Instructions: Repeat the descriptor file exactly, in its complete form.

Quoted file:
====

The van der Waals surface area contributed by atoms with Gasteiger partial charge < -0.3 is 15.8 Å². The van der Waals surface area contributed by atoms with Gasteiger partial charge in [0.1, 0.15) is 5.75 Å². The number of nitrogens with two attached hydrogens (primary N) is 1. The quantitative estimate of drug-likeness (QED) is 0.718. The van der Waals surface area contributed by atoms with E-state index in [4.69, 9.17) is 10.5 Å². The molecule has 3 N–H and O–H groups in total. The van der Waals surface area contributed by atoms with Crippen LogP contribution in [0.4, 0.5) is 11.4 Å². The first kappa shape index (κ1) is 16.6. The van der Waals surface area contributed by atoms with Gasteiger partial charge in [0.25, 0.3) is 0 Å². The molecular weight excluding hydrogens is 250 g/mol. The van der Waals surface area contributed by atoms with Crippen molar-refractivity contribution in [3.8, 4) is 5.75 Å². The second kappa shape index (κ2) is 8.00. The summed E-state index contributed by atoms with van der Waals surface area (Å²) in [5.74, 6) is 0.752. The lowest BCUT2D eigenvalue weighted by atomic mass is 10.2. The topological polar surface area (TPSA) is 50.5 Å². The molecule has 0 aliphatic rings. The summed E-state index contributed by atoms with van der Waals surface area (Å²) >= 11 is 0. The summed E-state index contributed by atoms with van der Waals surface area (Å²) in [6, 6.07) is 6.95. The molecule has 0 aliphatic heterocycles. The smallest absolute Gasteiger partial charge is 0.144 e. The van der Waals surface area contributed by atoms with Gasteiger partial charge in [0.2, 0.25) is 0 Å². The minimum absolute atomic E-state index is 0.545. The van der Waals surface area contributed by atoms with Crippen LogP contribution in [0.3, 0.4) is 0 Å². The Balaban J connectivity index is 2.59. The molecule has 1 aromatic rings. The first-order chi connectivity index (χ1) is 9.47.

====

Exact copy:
The van der Waals surface area contributed by atoms with Gasteiger partial charge < -0.3 is 15.8 Å². The van der Waals surface area contributed by atoms with Gasteiger partial charge in [0.1, 0.15) is 5.75 Å². The number of nitrogens with two attached hydrogens (primary N) is 1. The quantitative estimate of drug-likeness (QED) is 0.718. The van der Waals surface area contributed by atoms with E-state index in [4.69, 9.17) is 10.5 Å². The molecule has 3 N–H and O–H groups in total. The van der Waals surface area contributed by atoms with Crippen LogP contribution in [0.4, 0.5) is 11.4 Å². The first kappa shape index (κ1) is 16.6. The van der Waals surface area contributed by atoms with Gasteiger partial charge in [0.25, 0.3) is 0 Å². The molecular weight excluding hydrogens is 250 g/mol. The van der Waals surface area contributed by atoms with Crippen molar-refractivity contribution in [3.8, 4) is 5.75 Å². The second kappa shape index (κ2) is 8.00. The summed E-state index contributed by atoms with van der Waals surface area (Å²) in [5.74, 6) is 0.752. The lowest BCUT2D eigenvalue weighted by atomic mass is 10.2. The topological polar surface area (TPSA) is 50.5 Å². The molecule has 0 aliphatic rings. The summed E-state index contributed by atoms with van der Waals surface area (Å²) >= 11 is 0. The summed E-state index contributed by atoms with van der Waals surface area (Å²) in [6, 6.07) is 6.95. The molecule has 0 aliphatic heterocycles. The smallest absolute Gasteiger partial charge is 0.144 e. The van der Waals surface area contributed by atoms with Gasteiger partial charge in [0.2, 0.25) is 0 Å². The minimum absolute atomic E-state index is 0.545. The van der Waals surface area contributed by atoms with Crippen LogP contribution in [0.3, 0.4) is 0 Å². The Balaban J connectivity index is 2.59. The molecule has 1 aromatic rings. The first-order chi connectivity index (χ1) is 9.47.